A Convenience Store in Guantanam.
by Eric Liesse
December 1st, 2015
Food insecurity is a socioeconomic phenomenon characterized by households’ limited or uncertain access to food. The USDA distinguishes between households with low food security who experience a decreased quality or desirability of diet, and those with very low food security that experience ‘disrupted eating patterns and reduced food intake’.
There are a number of reasons an economist might be concerned about the issue of food insecurity. There can be empathetic concern from the human rights perspective, the question: ‘how does it come to be that the there is enough food produced for all people, yet the distribution of resources is skewed in such a way that some individuals have little or nothing to eat, and others are responsible for 1.3 billion tons of food waste a year’? Another reason for interest could be purely practical: if calorie and/or nutrient intake impacts individuals’ ability to engage in productive activity or has an effect on indicators such as lifetime income and mortality rates, then surely it is within our interests to ensure that individuals receive the appropriate quality and quantity of food.
World poverty rates have gone from 43% in 1990 to 21%, 20 years later, in 2010 due to economic growth. Urbanization has been a critical component of this growth and now over half of the world’s people – more people than ever before! – live in cities. The International Monetary Fund has noted that urbanization can reduce poverty levels in two ways: “First, urbanization can come with higher mean income, which reduces poverty even if the distribution of incomes relative to the mean does not change. Second, it might entail improved distribution even if there is little or no economic growth.”
However, urbanization has also brought with unique phenomena such as food deserts – areas with few or no places to buy fresh food. Unlike their rural counterparts, urban individuals live in apartments and tightly packed informal houses and are therefore without the option to grow food for their own consumption. Thus, urbanites rely on supermarkets, convenience stores, and fast food outlets for food, and must make the best choices – balancing individual preferences such as taste and constraints such as price and proximity – with the options available to them at these outlets.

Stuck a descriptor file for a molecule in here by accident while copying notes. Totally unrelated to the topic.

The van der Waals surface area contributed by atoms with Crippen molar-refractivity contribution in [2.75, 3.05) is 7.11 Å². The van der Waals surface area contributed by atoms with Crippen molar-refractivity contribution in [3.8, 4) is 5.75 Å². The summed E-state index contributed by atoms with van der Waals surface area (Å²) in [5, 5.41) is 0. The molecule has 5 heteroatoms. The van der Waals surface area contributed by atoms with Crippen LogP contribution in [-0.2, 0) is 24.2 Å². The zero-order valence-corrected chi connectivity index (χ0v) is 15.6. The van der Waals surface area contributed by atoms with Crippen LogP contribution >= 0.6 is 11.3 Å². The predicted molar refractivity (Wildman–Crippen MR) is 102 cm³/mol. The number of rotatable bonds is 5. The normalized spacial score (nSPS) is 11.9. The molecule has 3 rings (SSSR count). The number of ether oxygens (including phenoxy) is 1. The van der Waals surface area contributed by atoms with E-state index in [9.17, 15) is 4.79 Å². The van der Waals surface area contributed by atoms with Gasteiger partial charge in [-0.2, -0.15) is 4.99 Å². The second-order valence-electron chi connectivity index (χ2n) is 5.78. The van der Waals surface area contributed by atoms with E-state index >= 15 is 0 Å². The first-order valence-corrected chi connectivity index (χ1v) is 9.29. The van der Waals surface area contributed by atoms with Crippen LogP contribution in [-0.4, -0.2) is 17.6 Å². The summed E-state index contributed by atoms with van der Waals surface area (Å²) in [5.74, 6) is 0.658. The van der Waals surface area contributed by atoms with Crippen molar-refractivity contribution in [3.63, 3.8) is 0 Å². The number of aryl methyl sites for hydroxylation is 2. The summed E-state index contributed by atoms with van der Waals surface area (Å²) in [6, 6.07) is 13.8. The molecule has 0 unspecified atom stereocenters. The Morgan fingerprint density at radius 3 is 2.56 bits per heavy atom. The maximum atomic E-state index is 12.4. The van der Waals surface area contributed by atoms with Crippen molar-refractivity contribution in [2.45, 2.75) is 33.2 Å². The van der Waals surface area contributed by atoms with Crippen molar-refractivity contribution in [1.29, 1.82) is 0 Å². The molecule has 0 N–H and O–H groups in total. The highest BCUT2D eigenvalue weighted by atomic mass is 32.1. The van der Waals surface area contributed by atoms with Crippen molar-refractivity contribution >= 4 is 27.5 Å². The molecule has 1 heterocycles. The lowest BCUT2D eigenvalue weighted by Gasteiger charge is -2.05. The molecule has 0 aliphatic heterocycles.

What they find is that fresh food is more expensive and harder to come by than fast food and other low-nutrient food. Thus low-income individuals who opt to consume cheap, unhealthy food are merely acting as rational agents and attempts to address food insecurity must address the constraints faced by low-income, including price and proximity to home neighborhood.
While it is easy enough for most people to imagine hunger in developing countries, it would be fallacious to believe food insecurity is limited to these regions. In 2013, 49.1 million Americans lived in food insecure households in the United States. This is despite the fact that the United States Department of Agricultures’ Food and Nutrition Service has fifteen programs – including The Emergency Food Assistance Program (TEFAP) and Supplemental Nutrition Assistance Program (SNAP) – to address the inadequate nutrient consumptions of low-income individuals. Thus, one can conclude that there is a large number of individuals who are not poor enough to qualify for the FNS programs but are too poor to have food security.
It is for these individuals that innovative solutions from private enterprises can be particularly helpful. One such initiative is the nonprofit supermarket, Daily Table in Dorchester, Massachusetts opened by former Trader Joes President Doug Rauch. Goods are priced low: canned vegetables two for $1, a dozen eggs for 99 cents, potatoes are 49 cents a pound. Daily Table is able to have such low prices because its food is – surplus or unsold goods – donated by food wholesalers and markets. Some individuals may complain that this food that was not good enough for the rich is now being given to the poor. However, it is important to note that the food is equally healthy and there is nothing actually wrong with the produce.
The solutions to the world’s biggest socioeconomic issues will, of course, not be simple or easy. But it is the kind of innovative thinking displayed by Mr. Rauch that will bring us a long way. Rauch’s solution does not presume that all the poor must do in order to better their lives is simply try hard enough. He realizes that low-income individuals are faced will real obstacles, and that it is through addressing these problems that we can come closer to solving food insecurity round the world.